This year marks the 30th anniversary of Logset and with that in mind we thought it would be a great opportunity to trawl the archives and take a look back at some of the best machines produced by the Finnish manufacturer.

BACK in the autumn of 1992, rising from the ashes of the once great Norcar, came Finland’s next great machine manufacturer – Oy Logset. A shrewd team of forest machine titans in Kristian Sten, Gustav Frantzen and Seppo Koskinen came together to acquire the assets of Norcar and her immaterial rights under the new guise of Logset, beginning a journey that would eventually see them compete with those at the very top of the timber trade.

Typically considered a mid-sized machine manufacturer, Logset has always been known as a titan of research and development, with most of their machinery produced in-house.

The company operated in its early days with a close-knit workforce, with all employees going through a rigorous vetting process. Even as success began, those at the top of the company remained grounded, sharing an office to maintain transparency and address any problems that arose quickly, efficiently and, most importantly, together.

Sten was the personality, the go-to man for sales and marketing; it was said that people instantly liked him and it went a long way to developing links in other countries and increasing sales. Frantzen was the technological brain, an innovator who was constantly looking to the newest of contraptions. Then there was Koskinen, providing the balance, there to count the coffers and make sure the company was heading in the right direction.

The trio covered all bases and gave Logset all it needed to get off the ground.

In 2000, the traditional green inherited from the Norcar takeover was gradually phased out during a rebranding of livery with a sleek new silver-and-purple design taking its place, making it more recognisable against other green-coloured competitors.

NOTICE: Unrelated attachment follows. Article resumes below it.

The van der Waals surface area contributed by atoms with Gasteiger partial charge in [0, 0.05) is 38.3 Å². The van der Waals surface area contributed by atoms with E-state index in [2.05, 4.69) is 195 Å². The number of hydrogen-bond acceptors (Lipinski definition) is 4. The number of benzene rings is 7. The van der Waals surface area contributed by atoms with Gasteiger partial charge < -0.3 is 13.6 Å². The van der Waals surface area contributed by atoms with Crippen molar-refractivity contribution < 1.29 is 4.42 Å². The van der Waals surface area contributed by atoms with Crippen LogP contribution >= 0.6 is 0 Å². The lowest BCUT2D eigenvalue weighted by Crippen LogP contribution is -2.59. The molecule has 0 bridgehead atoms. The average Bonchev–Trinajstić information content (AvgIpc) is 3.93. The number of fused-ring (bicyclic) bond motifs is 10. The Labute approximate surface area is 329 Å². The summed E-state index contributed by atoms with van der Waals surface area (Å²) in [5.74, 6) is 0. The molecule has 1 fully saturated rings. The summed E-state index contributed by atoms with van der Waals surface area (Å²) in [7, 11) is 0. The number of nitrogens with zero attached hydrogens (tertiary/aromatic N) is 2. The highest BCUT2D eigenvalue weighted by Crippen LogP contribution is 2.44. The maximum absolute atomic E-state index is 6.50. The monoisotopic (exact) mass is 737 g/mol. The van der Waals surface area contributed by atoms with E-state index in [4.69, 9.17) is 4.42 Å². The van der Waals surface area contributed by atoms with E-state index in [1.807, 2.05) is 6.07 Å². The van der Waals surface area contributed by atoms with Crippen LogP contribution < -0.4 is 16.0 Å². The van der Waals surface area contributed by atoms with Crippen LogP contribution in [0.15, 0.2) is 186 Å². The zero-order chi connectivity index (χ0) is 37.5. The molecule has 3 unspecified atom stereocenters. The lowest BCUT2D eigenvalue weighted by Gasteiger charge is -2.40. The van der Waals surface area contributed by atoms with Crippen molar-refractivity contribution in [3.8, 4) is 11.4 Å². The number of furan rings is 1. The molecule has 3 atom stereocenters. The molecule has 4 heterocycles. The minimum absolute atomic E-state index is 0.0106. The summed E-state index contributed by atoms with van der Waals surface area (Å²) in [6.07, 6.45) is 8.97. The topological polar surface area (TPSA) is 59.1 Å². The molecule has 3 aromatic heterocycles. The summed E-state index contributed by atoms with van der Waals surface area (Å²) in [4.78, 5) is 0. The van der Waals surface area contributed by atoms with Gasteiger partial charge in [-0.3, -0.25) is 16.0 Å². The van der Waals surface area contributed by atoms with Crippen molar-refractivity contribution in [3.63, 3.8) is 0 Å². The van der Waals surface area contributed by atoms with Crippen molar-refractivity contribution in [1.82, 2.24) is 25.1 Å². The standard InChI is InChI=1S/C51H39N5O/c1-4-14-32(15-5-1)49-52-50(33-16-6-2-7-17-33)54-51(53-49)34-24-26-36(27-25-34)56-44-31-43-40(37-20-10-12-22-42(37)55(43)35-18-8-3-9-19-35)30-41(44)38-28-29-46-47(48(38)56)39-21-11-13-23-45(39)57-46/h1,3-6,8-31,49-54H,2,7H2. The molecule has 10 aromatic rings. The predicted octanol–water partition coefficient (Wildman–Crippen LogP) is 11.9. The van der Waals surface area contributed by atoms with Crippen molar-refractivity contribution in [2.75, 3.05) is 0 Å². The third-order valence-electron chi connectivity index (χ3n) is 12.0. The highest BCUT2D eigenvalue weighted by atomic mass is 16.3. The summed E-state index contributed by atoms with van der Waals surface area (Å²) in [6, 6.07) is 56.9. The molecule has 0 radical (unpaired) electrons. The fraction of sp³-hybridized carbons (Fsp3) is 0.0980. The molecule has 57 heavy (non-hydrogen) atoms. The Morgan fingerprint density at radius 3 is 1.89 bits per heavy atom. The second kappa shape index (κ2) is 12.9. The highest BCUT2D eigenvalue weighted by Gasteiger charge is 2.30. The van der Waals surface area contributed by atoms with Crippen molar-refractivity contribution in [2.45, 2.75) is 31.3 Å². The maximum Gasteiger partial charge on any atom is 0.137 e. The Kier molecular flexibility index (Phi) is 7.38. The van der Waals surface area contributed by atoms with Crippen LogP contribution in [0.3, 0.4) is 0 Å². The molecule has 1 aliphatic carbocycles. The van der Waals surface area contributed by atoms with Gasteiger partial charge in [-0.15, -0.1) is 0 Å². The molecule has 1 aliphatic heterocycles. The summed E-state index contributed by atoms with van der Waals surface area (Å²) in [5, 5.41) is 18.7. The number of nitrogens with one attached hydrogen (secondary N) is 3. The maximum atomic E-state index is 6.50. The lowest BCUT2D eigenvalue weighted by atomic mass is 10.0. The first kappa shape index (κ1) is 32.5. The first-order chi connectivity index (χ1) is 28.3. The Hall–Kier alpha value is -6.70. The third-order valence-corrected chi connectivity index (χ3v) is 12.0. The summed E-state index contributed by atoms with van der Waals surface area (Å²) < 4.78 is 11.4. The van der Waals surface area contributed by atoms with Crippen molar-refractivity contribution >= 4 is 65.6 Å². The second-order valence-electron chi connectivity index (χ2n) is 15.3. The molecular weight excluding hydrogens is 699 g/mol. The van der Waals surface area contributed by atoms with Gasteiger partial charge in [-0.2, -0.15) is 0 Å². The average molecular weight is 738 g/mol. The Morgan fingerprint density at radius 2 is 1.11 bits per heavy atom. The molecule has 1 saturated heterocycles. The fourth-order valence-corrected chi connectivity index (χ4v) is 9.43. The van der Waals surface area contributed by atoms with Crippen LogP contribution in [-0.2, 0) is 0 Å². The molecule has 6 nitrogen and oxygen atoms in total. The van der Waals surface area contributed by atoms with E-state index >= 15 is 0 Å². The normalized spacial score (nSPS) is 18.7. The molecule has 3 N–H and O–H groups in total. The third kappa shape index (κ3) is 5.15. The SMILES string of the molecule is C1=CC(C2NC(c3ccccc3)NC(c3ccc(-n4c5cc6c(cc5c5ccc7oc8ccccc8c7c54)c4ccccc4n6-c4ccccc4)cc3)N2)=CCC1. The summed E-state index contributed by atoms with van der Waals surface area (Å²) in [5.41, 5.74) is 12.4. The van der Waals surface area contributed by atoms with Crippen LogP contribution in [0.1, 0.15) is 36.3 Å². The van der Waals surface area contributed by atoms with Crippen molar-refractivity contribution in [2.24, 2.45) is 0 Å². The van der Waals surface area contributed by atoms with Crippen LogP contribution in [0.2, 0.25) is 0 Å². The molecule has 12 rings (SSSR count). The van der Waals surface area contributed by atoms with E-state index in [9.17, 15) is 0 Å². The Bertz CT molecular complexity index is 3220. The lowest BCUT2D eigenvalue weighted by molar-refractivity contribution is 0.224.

Fast-forward to modern-day Logset, with its workforce of more than 100 employees producing a range of seven forwarders, seven harvesters and seven different heads across a distribution network of 25 countries.

Self-evident in the full range of Logset machines are the firm’s long-established values: ‘Reliability, low running costs, with enough power to enhance the productivity without compromise.’

When it came to finding people to chat to about the history of Logset’s machinery, there was no one more qualified in the UK than the team at RJ Fukes Forestry Services from Llandovery, just north of the Brecon Beacons, which has been working with the Finns since 1995, becoming an agent in the early 2000s.

First forwarder – Logset 500, 504F, 1992–1999

Forestry Journal:

Logset began its climb towards greatness with the mechanical expertise of the best hand-picked engineers from the Norcar factory, incorporating all that was good about the previous iterations, while moving with the times and modernising. Step forward the debut Logset forwarder, the Logset 500. This was the range that started the journey to the present and without it the technology used now would not be in place. 

The load space on the original 500 models was limited and not designed for long-distance extraction. However, it proved a nifty navigator within tight thinnings and always performed strongly while on steep ground.

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Previous operators of the machine were rather complimentary of its ease to operate compared to similar machines of its age range, but, like most of the earliest iterations, it had its regular stumbling blocks – such as problems with hydraulics and performance on larger sites. Despite the slight changes of operational direction, many stayed loyal to the former Norcar machinery and took to Logset immediately, providing them with the framework for all that was to come.

Most popular forwarder – Logset 6F, 1997

Forestry Journal: